As numerous Jamesien residents voiced complaints on social media, Gull-Masty sees common misconceptions about Cree harvesting and traditional wildlife-monitoring practices. She affirmed that Cree are subsistence hunters and that these constitutionally protected rights are necessary to maintain the Cree way of life.

During three consultation sessions, communities identified factors impacting the moose population and habitat – including pressure from development, forestry and mining activities; insufficient monitoring; and a lack of surveillance in the territory. Tallymen recommended limiting hunting to certain periods and traplines, promoting traditional hunting methods and using all of the harvested animals.

Harvesting guidelines and a moose conservation plan will continue to be developed through a moose management committee. The Grand Chief also hopes to launch an awareness campaign for Jamesian hunters to better understand Cree priorities and key issues related to helping moose numbers rebound.

“I’m certain the Jamesiens know that forestry practices are detrimental to wildlife habitat,” said Gull-Masty. “I think they care about the wildlife population in this region as much as we do and that we need to take measures to protect it. We are going to manage moose conservation – we were the ones who alerted Quebec there was an issue.”

As the CNG works with concerned communities to regenerate the moose population, it is also developing a united approach to addressing one of the biggest impacts to its habitat – forestry. On June 2, Gull-Masty signed the Aah Nuutaahtikwaaniwich Nisituhtimuwin Memorandum of Understanding with Chiefs Clarence Jolly (Nemaska), Clarke Shecapio (Waskaganish), Curtis Bosum (Ouje), Thomas Neeposh (Mistissini) and Marcel Happyjack (Waswanipi).

“The moose population decline is a reminder that there is an imbalance in wildlife because of the impact of forestry practices driven by Quebec,” Gull-Masty said. “There has historically been a very individual community-driven approach to forestry, but every community was facing the challenge to do something productive and also talking about the impacts on the territory.”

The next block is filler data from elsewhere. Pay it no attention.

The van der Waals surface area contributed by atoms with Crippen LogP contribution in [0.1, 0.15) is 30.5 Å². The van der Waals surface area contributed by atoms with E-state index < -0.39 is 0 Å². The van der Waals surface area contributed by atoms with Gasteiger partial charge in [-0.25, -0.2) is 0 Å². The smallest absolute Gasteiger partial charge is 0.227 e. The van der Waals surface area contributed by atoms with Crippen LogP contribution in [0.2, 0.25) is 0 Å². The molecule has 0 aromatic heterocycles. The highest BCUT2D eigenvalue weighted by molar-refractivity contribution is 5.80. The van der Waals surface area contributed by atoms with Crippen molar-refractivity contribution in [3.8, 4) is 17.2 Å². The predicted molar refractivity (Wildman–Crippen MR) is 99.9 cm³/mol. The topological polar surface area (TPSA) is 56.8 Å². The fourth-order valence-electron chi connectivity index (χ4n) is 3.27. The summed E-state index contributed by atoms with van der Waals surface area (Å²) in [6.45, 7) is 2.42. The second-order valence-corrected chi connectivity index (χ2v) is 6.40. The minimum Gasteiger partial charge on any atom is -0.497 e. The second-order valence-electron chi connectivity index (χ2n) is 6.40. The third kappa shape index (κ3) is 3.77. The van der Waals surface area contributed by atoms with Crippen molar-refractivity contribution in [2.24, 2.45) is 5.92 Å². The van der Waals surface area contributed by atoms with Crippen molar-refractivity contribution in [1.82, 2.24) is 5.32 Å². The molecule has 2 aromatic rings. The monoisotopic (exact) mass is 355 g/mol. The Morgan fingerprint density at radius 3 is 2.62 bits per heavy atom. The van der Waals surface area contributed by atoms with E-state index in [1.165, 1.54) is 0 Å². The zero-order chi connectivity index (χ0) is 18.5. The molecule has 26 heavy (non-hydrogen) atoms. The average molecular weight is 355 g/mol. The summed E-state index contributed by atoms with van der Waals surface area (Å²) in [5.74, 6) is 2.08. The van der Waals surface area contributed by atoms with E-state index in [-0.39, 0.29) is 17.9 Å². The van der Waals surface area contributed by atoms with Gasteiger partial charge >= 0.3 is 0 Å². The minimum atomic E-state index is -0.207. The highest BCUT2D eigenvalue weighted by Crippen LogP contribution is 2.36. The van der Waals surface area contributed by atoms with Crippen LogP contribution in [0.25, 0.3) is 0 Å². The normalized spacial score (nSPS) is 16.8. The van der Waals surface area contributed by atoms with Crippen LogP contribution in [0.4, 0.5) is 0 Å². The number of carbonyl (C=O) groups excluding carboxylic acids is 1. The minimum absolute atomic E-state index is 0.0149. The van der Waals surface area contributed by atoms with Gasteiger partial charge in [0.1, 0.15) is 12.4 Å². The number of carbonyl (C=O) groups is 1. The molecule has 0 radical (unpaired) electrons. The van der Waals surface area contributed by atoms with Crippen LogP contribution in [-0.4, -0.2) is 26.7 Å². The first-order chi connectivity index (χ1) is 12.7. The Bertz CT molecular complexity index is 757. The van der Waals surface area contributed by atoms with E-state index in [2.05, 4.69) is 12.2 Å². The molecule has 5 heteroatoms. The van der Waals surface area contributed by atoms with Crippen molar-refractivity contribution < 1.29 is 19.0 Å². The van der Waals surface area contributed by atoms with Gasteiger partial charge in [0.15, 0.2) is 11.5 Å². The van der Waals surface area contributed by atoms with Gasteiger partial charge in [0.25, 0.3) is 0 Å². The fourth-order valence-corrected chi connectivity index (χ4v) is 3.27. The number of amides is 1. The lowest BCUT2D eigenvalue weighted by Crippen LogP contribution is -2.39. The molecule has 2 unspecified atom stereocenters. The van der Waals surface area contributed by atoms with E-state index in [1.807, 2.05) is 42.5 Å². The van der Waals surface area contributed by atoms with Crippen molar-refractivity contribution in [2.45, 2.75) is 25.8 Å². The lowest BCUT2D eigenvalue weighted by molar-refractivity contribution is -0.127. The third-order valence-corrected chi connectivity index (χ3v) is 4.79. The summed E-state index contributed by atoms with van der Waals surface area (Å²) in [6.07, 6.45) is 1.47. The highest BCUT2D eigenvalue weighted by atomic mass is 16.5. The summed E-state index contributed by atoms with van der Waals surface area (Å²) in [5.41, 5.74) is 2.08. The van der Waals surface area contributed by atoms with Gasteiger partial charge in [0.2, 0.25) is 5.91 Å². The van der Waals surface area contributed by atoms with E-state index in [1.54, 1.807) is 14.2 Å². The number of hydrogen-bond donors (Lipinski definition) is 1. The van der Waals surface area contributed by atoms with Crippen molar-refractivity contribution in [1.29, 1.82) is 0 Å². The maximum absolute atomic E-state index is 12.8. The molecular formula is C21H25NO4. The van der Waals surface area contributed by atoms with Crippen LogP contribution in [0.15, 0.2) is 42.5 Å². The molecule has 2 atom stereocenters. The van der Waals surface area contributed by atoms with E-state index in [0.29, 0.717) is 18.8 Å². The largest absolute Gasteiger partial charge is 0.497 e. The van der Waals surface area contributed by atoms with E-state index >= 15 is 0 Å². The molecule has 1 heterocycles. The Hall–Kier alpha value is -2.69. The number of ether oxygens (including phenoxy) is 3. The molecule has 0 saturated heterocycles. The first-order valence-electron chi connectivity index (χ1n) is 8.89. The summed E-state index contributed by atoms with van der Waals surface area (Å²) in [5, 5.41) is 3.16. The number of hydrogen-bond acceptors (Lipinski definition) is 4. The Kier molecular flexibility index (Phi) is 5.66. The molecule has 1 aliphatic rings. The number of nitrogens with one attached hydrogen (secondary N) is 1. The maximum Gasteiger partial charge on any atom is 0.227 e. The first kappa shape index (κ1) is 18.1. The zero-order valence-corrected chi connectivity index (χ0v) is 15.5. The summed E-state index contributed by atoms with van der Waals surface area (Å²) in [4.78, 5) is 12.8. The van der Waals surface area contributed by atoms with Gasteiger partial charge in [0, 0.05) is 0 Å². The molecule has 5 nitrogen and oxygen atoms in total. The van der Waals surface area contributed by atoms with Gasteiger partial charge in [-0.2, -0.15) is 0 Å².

With these communities, the CNG intends to create a “Cree Leadership Forestry Table” to enhance employment opportunities for youth and local entrepreneurs. Land users had felt the existing process could be better managed and wanted to have discussions about both the industry’s impacts and potential benefits.

“We’re incorporating mechanisms that contribute balance to our way of life,” explained Gull-Masty. “Forestry is not our only resource. It’s about ensuring best practices for sustainable development, working with local leadership to establish a regional economic plan.”

But the Grand Chief emphasized the Cree Nation’s intention to manage moose conservation in the territory according to Cree values and traditional knowledge.

“Traditional knowledge is able to identify quicker than biologists when there is an imbalance in the system of wildlife and habitat in the Cree territory,” Gull-Masty asserted. “Because there is a moratorium for five years, we’re going to take the time we need to make a proper plan in the best interests of the wildlife species, the habitat and most importantly, our Cree way of life.”

Patrick Quinn, Local Journalism Initiative Reporter, The Nation